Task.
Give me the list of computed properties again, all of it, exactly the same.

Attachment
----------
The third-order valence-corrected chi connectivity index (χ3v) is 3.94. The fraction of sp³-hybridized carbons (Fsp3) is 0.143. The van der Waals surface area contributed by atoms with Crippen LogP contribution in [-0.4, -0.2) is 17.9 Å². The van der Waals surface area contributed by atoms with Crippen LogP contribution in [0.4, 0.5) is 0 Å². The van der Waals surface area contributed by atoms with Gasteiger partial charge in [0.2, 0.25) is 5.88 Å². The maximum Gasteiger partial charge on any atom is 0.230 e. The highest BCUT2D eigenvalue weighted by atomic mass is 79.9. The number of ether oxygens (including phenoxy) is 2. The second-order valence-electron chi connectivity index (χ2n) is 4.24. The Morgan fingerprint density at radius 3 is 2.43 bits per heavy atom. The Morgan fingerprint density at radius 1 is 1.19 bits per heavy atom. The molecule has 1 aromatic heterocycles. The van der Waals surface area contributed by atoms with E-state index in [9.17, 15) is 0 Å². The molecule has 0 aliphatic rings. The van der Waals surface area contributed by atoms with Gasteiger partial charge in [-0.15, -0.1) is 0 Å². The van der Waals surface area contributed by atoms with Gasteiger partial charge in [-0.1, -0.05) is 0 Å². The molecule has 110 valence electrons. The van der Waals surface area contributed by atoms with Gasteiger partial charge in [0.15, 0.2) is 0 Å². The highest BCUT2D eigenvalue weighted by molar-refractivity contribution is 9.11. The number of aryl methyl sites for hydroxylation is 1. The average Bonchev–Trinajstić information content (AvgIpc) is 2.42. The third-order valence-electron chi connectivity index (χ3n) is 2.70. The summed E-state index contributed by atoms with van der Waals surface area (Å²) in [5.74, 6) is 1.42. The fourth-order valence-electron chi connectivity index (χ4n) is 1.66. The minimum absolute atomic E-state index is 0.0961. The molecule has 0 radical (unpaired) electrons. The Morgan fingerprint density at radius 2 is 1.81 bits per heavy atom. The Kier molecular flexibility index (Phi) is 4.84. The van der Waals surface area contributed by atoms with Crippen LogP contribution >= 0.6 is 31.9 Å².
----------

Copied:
The third-order valence-corrected chi connectivity index (χ3v) is 3.94. The fraction of sp³-hybridized carbons (Fsp3) is 0.143. The van der Waals surface area contributed by atoms with Crippen LogP contribution in [-0.4, -0.2) is 17.9 Å². The van der Waals surface area contributed by atoms with Crippen LogP contribution in [0.4, 0.5) is 0 Å². The van der Waals surface area contributed by atoms with Gasteiger partial charge in [0.2, 0.25) is 5.88 Å². The maximum Gasteiger partial charge on any atom is 0.230 e. The highest BCUT2D eigenvalue weighted by atomic mass is 79.9. The number of ether oxygens (including phenoxy) is 2. The second-order valence-electron chi connectivity index (χ2n) is 4.24. The Morgan fingerprint density at radius 3 is 2.43 bits per heavy atom. The Morgan fingerprint density at radius 1 is 1.19 bits per heavy atom. The molecule has 1 aromatic heterocycles. The van der Waals surface area contributed by atoms with E-state index in [9.17, 15) is 0 Å². The molecule has 0 aliphatic rings. The van der Waals surface area contributed by atoms with Gasteiger partial charge in [-0.15, -0.1) is 0 Å². The van der Waals surface area contributed by atoms with Gasteiger partial charge in [-0.1, -0.05) is 0 Å². The molecule has 110 valence electrons. The van der Waals surface area contributed by atoms with Gasteiger partial charge in [0.15, 0.2) is 0 Å². The highest BCUT2D eigenvalue weighted by molar-refractivity contribution is 9.11. The number of aryl methyl sites for hydroxylation is 1. The average Bonchev–Trinajstić information content (AvgIpc) is 2.42. The third-order valence-electron chi connectivity index (χ3n) is 2.70. The summed E-state index contributed by atoms with van der Waals surface area (Å²) in [5.74, 6) is 1.42. The fourth-order valence-electron chi connectivity index (χ4n) is 1.66. The minimum absolute atomic E-state index is 0.0961. The molecule has 0 radical (unpaired) electrons. The Morgan fingerprint density at radius 2 is 1.81 bits per heavy atom. The Kier molecular flexibility index (Phi) is 4.84. The van der Waals surface area contributed by atoms with Crippen LogP contribution >= 0.6 is 31.9 Å².